MICHAEL THOMPSON

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Better Living

How to Smile Without Having to Fake It

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I just celebrated my 12th anniversary of living in Catalunya. When I look back at pictures of myself from before I moved here from the US compared to now, I feel like I’m looking at an entirely different person.

Not only have I managed to keep off the 60 pounds I lost during the first few months of living here. But in some photos, I actually look like I’m smiling without having to fake it.

Not drinking has played a role in this. The same goes for quitting smoking. But without a doubt, the biggest influence has been my social circle as over the years their habits and mindsets have rubbed off on me. 

In addition to the basics like taking care of your health and prioritizing people over your phone, below are the five qualities the happiest people I know have in common.

1. They have a short memory

One minute my kids can be found crying hysterically over something that didn’t go their way, and the next, they can be found laughing hysterically once they’ve found something to move on to.

In psychology, this is known as a “*refractory period*” —  the time it takes to emotionally recover and move on from an experience.

The least happy people I know hold on to things for an abnormally long time; whereas the happiest people I know, like my kids, have a short memory. 

Sure, they get annoyed, frustrated, or down-right pissed off. But they don’t let it stick to them for hours, days, or in some cases with some people, decades.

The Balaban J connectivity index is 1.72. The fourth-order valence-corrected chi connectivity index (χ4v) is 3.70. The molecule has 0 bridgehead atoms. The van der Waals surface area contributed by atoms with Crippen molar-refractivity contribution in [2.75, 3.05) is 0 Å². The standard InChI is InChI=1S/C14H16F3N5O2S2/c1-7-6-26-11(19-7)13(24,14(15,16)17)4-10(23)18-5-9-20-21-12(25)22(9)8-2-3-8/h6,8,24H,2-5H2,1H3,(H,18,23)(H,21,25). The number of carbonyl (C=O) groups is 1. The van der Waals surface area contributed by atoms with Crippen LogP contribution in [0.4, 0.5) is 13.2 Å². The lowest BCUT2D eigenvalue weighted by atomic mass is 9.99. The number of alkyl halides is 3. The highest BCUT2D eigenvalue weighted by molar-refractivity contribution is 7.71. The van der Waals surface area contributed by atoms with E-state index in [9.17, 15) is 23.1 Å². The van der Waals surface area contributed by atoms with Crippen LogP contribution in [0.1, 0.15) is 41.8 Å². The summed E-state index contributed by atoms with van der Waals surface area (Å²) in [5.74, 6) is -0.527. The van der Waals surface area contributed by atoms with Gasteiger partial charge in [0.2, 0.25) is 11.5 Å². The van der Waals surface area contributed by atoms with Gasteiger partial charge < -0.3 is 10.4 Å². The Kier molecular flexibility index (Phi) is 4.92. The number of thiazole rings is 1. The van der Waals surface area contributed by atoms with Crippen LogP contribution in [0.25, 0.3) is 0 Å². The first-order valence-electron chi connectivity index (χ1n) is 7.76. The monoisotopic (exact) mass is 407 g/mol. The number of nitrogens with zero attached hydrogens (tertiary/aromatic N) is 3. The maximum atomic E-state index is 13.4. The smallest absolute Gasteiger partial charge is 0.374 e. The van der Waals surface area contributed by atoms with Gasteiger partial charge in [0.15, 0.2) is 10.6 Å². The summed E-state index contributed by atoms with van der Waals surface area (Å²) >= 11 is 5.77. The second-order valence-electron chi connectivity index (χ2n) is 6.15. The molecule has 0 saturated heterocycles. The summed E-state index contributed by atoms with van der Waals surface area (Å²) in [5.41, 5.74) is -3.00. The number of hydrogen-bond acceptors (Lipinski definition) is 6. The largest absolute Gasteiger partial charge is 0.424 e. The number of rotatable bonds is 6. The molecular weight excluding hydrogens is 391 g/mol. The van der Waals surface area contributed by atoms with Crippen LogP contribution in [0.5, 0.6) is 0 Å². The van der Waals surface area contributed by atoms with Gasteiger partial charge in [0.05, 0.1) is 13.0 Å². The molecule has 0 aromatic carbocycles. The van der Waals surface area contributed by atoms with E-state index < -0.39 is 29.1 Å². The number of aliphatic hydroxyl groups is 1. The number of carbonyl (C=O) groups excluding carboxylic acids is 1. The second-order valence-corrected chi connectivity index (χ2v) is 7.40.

My wife is a classic example of this. After a bad experience, she says her peace if it involved someone else while making peace with herself if she did something to herself. 

Then she gets back to being a positive life-eater

Whenever you find yourself in a negative state, ask yourself if how you’re acting right now is an effective use of your time. This simple question can snap you back into the land of the living while reminding you that not everything is worth holding on to.

2. They like the idea of freedom, but they prioritize attachment

“Loneliness is having other people and society and community around you, and having a deep sense of being excluded from them.” — Ichiro Kishimi

Like a lot of people, when I was younger, I thought happiness was having the freedom to do whatever I wanted whenever I wanted. But then I got that freedom and realized it wasn’t all it was cracked up to be.

The happiest people around me aren’t jet-setters. In fact, most of them live very normal lives and some even work the dreaded 9 to 5.

The secret though is they’re attached to the right things.

For some, it’s family. For others, it’s community. And for some, it’s fighting for a cause they care deeply about so others can enjoy more freedom.

I’m not going to throw another study at you about how the happiest people have tight relationships and are deeply involved in their community. We all know that. But think about when you’re happiest. If you’re anything like me, it’s when you’re anchored to meaningful work and surrounded by people who mean a great deal to you.